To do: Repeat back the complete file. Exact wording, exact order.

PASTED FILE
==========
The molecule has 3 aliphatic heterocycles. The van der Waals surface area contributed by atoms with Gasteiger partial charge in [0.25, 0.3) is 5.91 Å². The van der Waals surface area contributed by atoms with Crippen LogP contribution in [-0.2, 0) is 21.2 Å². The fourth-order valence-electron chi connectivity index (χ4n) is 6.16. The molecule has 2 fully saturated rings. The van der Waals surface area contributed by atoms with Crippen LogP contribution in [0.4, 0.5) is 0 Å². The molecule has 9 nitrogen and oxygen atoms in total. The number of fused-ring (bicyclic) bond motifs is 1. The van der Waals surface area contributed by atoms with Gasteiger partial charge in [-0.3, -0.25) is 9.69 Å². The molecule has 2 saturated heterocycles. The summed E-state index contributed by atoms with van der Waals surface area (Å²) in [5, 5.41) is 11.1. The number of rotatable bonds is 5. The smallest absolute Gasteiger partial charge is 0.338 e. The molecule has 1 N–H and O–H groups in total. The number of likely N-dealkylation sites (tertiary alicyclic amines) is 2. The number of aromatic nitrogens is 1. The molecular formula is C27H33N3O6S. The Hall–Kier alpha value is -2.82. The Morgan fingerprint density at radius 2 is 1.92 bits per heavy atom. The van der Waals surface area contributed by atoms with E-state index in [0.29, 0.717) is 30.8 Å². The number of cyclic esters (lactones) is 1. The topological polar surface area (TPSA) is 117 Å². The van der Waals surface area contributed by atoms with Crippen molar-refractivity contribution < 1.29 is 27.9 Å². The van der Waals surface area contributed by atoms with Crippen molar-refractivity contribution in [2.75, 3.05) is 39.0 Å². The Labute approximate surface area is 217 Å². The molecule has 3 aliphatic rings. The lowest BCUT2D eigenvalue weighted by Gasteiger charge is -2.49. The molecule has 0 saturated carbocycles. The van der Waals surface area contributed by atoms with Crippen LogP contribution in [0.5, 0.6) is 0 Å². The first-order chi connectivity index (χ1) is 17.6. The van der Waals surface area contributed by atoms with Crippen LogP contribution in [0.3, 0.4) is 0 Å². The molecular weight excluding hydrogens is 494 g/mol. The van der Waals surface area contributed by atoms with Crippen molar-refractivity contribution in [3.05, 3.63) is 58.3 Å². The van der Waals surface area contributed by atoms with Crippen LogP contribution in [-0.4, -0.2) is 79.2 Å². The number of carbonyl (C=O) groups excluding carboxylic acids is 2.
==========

The molecule has 3 aliphatic heterocycles. The van der Waals surface area contributed by atoms with Gasteiger partial charge in [0.25, 0.3) is 5.91 Å². The van der Waals surface area contributed by atoms with Crippen LogP contribution in [-0.2, 0) is 21.2 Å². The fourth-order valence-electron chi connectivity index (χ4n) is 6.16. The molecule has 2 fully saturated rings. The van der Waals surface area contributed by atoms with Crippen LogP contribution in [0.4, 0.5) is 0 Å². The molecule has 9 nitrogen and oxygen atoms in total. The number of fused-ring (bicyclic) bond motifs is 1. The van der Waals surface area contributed by atoms with Gasteiger partial charge in [-0.3, -0.25) is 9.69 Å². The molecule has 2 saturated heterocycles. The summed E-state index contributed by atoms with van der Waals surface area (Å²) in [5, 5.41) is 11.1. The number of rotatable bonds is 5. The smallest absolute Gasteiger partial charge is 0.338 e. The molecule has 1 N–H and O–H groups in total. The number of likely N-dealkylation sites (tertiary alicyclic amines) is 2. The number of aromatic nitrogens is 1. The molecular formula is C27H33N3O6S. The Hall–Kier alpha value is -2.82. The Morgan fingerprint density at radius 2 is 1.92 bits per heavy atom. The van der Waals surface area contributed by atoms with E-state index in [0.29, 0.717) is 30.8 Å². The number of cyclic esters (lactones) is 1. The topological polar surface area (TPSA) is 117 Å². The van der Waals surface area contributed by atoms with Crippen molar-refractivity contribution < 1.29 is 27.9 Å². The van der Waals surface area contributed by atoms with Crippen molar-refractivity contribution in [2.75, 3.05) is 39.0 Å². The Labute approximate surface area is 217 Å². The molecule has 3 aliphatic rings. The lowest BCUT2D eigenvalue weighted by Gasteiger charge is -2.49. The molecule has 0 saturated carbocycles. The van der Waals surface area contributed by atoms with Crippen LogP contribution in [0.5, 0.6) is 0 Å². The first-order chi connectivity index (χ1) is 17.6. The van der Waals surface area contributed by atoms with Crippen LogP contribution in [0.3, 0.4) is 0 Å². The molecular weight excluding hydrogens is 494 g/mol. The van der Waals surface area contributed by atoms with Crippen molar-refractivity contribution in [3.05, 3.63) is 58.3 Å². The van der Waals surface area contributed by atoms with Crippen LogP contribution in [-0.4, -0.2) is 79.2 Å². The number of carbonyl (C=O) groups excluding carboxylic acids is 2.